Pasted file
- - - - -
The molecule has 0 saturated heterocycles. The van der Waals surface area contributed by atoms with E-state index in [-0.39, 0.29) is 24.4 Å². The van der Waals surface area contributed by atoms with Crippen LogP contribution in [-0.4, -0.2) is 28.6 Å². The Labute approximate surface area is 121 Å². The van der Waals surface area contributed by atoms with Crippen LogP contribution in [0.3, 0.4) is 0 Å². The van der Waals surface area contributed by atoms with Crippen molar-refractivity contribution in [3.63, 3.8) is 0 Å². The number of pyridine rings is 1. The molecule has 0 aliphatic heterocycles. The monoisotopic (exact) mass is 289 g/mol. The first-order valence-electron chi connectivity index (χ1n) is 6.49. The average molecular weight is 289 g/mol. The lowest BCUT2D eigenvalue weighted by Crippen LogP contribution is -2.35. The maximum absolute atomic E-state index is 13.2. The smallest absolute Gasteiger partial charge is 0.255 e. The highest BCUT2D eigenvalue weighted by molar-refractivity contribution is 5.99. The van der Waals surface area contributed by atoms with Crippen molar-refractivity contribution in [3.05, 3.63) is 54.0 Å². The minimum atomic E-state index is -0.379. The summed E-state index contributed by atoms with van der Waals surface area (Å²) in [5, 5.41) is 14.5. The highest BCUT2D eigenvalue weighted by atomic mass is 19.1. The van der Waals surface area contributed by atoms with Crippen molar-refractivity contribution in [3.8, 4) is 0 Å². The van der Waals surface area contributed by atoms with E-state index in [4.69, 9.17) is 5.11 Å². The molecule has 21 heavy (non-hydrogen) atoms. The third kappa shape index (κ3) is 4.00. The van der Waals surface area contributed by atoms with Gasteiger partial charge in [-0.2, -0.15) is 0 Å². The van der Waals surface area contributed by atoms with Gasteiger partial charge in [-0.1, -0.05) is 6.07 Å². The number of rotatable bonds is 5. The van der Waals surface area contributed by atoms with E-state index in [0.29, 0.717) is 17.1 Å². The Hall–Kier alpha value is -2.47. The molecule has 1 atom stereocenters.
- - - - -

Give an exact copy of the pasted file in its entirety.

The molecule has 0 saturated heterocycles. The van der Waals surface area contributed by atoms with E-state index in [-0.39, 0.29) is 24.4 Å². The van der Waals surface area contributed by atoms with Crippen LogP contribution in [-0.4, -0.2) is 28.6 Å². The Labute approximate surface area is 121 Å². The van der Waals surface area contributed by atoms with Crippen LogP contribution in [0.3, 0.4) is 0 Å². The van der Waals surface area contributed by atoms with Crippen molar-refractivity contribution in [3.63, 3.8) is 0 Å². The number of pyridine rings is 1. The molecule has 0 aliphatic heterocycles. The monoisotopic (exact) mass is 289 g/mol. The first-order valence-electron chi connectivity index (χ1n) is 6.49. The average molecular weight is 289 g/mol. The lowest BCUT2D eigenvalue weighted by Crippen LogP contribution is -2.35. The maximum absolute atomic E-state index is 13.2. The smallest absolute Gasteiger partial charge is 0.255 e. The highest BCUT2D eigenvalue weighted by molar-refractivity contribution is 5.99. The van der Waals surface area contributed by atoms with Crippen molar-refractivity contribution in [3.05, 3.63) is 54.0 Å². The minimum atomic E-state index is -0.379. The summed E-state index contributed by atoms with van der Waals surface area (Å²) in [5, 5.41) is 14.5. The highest BCUT2D eigenvalue weighted by atomic mass is 19.1. The van der Waals surface area contributed by atoms with Crippen molar-refractivity contribution in [3.8, 4) is 0 Å². The van der Waals surface area contributed by atoms with E-state index in [4.69, 9.17) is 5.11 Å². The molecule has 21 heavy (non-hydrogen) atoms. The third kappa shape index (κ3) is 4.00. The van der Waals surface area contributed by atoms with Gasteiger partial charge in [-0.2, -0.15) is 0 Å². The van der Waals surface area contributed by atoms with Gasteiger partial charge in [-0.1, -0.05) is 6.07 Å². The number of rotatable bonds is 5. The van der Waals surface area contributed by atoms with E-state index in [0.29, 0.717) is 17.1 Å². The Hall–Kier alpha value is -2.47. The molecule has 1 atom stereocenters.